United States, 2014
U.S. Release Date:
R (Profanity, Sexual Content)
Theatrical Aspect Ratio:
Melissa McCarthy, Susan Sarandon, Kathy Bates, Allison Janney, Dan Aykroyd, Mark Duplass, Gary Cole
Melissa McCarthy & Ben Falcone
Russ T. Alsobrook
Tammy is a road trip movie and, like many road trip movies, it embraces a meandering, aimless tone. It's often said for films of this sort that it's the journey that matters, not the destination. Unfortunately, in this case, neither is worth the price of admission. Tammy defines the term "forgettable." There's nothing about this movie that's either so bad or so good that it sticks in the memory. The uneven comedy offers a few sporadic chuckles but it's neither extreme enough nor inventive enough to allow for more. The hackneyed dramatic elements fail to tweak the heart-strings. A week after seeing this movie, I dare you to remember what it was about.
Tammy puts Melissa McCarthy, playing the title character, and Susan Sarandon, playing Grandma Pearl, on the road together, headed for Niagara Falls after Tammy loses her job at a fast food restaurant and learns that her husband is having an affair with a neighbor. Along the way, Tammy and Pearl have misadventures that include an assignation with a randy old man (Gary Cole), a run-in with the police, a daylight robbery, and a "lesbian Fourth of July." Tammy finds a new love, Grandma comes to grips with her alcoholism, and Dan Aykroyd gets to make a cameo.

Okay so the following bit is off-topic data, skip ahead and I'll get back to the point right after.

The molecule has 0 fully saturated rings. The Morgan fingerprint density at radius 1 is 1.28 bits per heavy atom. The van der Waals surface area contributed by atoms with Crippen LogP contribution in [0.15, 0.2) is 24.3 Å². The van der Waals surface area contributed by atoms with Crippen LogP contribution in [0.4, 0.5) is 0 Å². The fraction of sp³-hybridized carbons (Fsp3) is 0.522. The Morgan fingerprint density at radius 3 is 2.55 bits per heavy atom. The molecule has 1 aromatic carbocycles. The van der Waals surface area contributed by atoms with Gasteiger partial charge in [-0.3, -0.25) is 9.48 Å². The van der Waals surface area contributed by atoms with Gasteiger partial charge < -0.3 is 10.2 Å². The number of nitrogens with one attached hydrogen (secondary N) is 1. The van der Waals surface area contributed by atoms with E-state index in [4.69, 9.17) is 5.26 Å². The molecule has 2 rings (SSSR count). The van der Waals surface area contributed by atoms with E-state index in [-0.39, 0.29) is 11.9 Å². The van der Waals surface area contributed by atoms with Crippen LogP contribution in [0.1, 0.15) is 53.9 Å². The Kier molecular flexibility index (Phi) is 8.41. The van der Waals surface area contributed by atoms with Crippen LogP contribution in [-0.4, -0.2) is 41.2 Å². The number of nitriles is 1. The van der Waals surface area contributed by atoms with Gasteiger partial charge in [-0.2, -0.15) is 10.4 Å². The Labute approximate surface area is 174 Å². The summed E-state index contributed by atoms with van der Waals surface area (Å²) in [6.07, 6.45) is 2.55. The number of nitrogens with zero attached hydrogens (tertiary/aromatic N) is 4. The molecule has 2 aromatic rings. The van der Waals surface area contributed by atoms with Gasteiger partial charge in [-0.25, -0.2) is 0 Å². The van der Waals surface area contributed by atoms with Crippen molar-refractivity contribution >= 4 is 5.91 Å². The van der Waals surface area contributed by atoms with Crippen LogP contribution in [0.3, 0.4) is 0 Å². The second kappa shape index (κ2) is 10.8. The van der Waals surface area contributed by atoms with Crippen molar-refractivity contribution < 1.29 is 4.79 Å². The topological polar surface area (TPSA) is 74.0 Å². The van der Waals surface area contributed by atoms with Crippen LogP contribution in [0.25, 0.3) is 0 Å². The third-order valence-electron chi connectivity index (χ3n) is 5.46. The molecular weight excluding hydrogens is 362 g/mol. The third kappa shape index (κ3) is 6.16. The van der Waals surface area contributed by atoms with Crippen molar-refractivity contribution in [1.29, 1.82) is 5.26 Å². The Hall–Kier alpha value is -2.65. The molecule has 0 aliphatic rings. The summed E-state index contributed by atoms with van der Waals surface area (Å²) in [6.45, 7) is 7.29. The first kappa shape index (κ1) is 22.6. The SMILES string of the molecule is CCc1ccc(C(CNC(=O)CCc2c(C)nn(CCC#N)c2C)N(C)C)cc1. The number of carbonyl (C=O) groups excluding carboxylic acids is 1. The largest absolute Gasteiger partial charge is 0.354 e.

Tammy was written by the husband-and-wife team of Ben Falcone and McCarthy. In addition to having a small role as Tammy's boss, Falcone directs, making his feature debut. The movie has the feel of something that might have worked better as an indie film with a stronger dramatic undercarriage. The need to insert the hit-or-miss humor post-Bridesmaids audiences now associate with the lead actress takes away from the relationship between Tammy and Pearl and too many failed jokes rob the film of a strong identity. To her credit, McCarthy doesn't try to push the envelope the way she has in some other recent films; the language is salty but the gross-out factor is kept to a minimum.
Although it's difficult to sympathize with Tammy because of her brash insensitivity, this character isn't as overtly offensive as the one essayed by McCarthy in Identity Thief. However, she's also not as genuine or likeable as Molly Flynn (the sitcom role the actress inhabited for most of the '00s). There's also no evidence of chemistry between McCarthy and Susan Sarandon - a key ingredient necessary for any mismatched buddy relationship. (Not to mention that it's difficult envisioning Sarandon, who's 68, as the grandmother of the 44-year old McCarthy. Mother, yes. Grandmother, no.)
There are a couple of scenes that work and these keep Tammy from sinking into unwatchability. One involves Tammy and Pearl's attempts to return money stolen to a fast food joint. Another is a confrontation between the inebriated grandmother and her bitter granddaughter that evidences shadings of anger and pain. These moments offer glimpses of what a less mainstream-minded Tammy might have offered. Unfortunately, the desire to appeal to the masses and to appease McCarthy's growing legion of movie fans has resulted in a sleep-inducing product that may understandably have trouble finding its audience. If it's a choice between seeing this and Transformers: Age of Extinction this weekend, my advice is to stay home.
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